February 17, 2010
Did religion influence land reform?
As questions continue to be asked about the Scottish Government’s commitment and enthusiasm for land reform, new research suggests that theology may have had a significant part to play in influencing the way that land reform has developed. “We are living in an era where theology has a new-found political relevance, but often in regressive ways. Our research hints at progressive possibilities that help to regenerate communities and give life.”
Theology Influenced Modern Scottish Land Reform – New Research Paper
1 February 2010
Religious factors played a marked role in the run-up to the Land Reform (Scotland) Act 2003, according to a new study involving researchers from the University of Strathclyde – Professor Alastair McIntosh and an intern student from the Netherlands, Rutger Henneman.
McIntosh, who was heavily involved in the Eigg community buy-out during the 1990s, is a Fellow of the Centre for Human Ecology and a visiting professor in the Department of Geography and Sociology at the University of Strathclyde.
Their research, published in the Journal for the Study of Religion, Nature and Culture from the University of Florida, is built on 15 interviews with key land reform figures on Assynt, Eigg and Gigha, including some of the national church leaders who took a stand.
The idea that Biblical challenges to landlordism can help to legitimize land reform is a part of liberation theology in Latin America. The work of Professor James Hunter and Professor Donald Meek has shown that similar ideas were also powerfully at work during the run-up to passing the 1886 Crofting Act in Scotland. The significance of this new study is that it demonstrates that ideas like “the Earth belongs unto the Lord” can still be activated even today, when the country is relatively secular.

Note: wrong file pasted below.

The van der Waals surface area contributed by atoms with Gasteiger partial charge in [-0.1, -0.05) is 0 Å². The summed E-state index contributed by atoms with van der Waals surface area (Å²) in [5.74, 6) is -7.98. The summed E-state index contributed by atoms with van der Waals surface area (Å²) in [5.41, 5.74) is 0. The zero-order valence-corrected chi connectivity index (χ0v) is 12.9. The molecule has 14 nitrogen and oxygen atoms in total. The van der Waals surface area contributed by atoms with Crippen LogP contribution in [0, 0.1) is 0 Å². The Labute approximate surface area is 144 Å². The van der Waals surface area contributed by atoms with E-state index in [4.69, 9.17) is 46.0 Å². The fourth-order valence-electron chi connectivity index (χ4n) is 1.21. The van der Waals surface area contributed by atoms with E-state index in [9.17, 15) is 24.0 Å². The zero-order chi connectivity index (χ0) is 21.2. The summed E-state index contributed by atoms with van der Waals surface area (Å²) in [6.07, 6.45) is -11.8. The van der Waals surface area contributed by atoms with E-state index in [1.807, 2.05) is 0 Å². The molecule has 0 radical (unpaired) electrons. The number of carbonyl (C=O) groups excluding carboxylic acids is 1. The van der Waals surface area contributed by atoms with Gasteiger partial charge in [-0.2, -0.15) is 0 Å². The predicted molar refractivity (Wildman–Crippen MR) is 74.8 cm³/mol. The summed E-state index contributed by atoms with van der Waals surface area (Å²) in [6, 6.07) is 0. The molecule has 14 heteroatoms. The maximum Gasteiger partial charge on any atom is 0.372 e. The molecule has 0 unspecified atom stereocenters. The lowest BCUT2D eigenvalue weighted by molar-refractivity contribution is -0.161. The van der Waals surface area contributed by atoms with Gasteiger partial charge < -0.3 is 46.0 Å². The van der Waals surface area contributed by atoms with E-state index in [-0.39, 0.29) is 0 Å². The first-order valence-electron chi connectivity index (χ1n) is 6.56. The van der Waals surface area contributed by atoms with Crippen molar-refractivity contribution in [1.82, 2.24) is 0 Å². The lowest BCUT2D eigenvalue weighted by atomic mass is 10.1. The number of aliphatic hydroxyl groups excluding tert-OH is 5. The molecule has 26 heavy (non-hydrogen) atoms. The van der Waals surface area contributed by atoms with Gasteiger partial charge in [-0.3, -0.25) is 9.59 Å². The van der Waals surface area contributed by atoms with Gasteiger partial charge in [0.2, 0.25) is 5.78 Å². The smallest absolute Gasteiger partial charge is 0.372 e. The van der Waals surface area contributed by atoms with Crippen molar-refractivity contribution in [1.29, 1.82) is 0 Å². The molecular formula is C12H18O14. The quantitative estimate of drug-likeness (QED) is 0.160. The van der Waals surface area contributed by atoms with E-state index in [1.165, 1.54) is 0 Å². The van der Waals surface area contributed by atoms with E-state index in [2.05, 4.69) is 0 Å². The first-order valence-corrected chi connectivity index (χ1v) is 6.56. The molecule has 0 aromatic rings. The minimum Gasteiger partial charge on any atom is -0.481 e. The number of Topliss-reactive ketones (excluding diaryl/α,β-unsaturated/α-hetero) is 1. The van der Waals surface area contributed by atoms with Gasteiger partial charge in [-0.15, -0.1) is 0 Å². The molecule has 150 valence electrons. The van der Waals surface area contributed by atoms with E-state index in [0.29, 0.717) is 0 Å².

Many of those interviewed considered that religion had no direct political effect, but it helped to deepen the debate. For example, Dr Alison Elliot who, in 2004, became the first female Moderator of the Church of Scotland, said:
I think the theology provided not a justification [for land reform], but it provided depth and a focus…. In other words a lot of people are involved in land reform who would not have said they were religious in their commitment, but there was a deep sense of connectedness with the land, a sense that the land was something that was beyond ourselves … and the theology provided a way of articulating that.
Some islanders saw spirituality as having a central role in social transformation. Mairi Mackinnon, a Roman Catholic from Eigg said, “The hand of the Lord is in all the processes. The buyout is part of that.” And John Martin, a member of the Church of Scotland from Gigha said that land reform had dispelled “the Monday-morning feeling … the time of social justice has arrived. The time of social injustice has gone.” He added that the challenge post-land reform “is to strengthen the church again.”
Dr Graham Blount, a senior Church of Scotland figure, especially praised the Free Church of Scotland for its radical land theology. The study quotes the view of Free Church Professor, Donald Macleod, that land reform is “driven by the most irresistible of all forces: the divine spark of discontent.”
Professor McIntosh, the report’s co-author, said, “We are living in an era where theology has a new-found political relevance, but often in regressive ways. Our research hints at progressive possibilities that help to regenerate communities and give life.”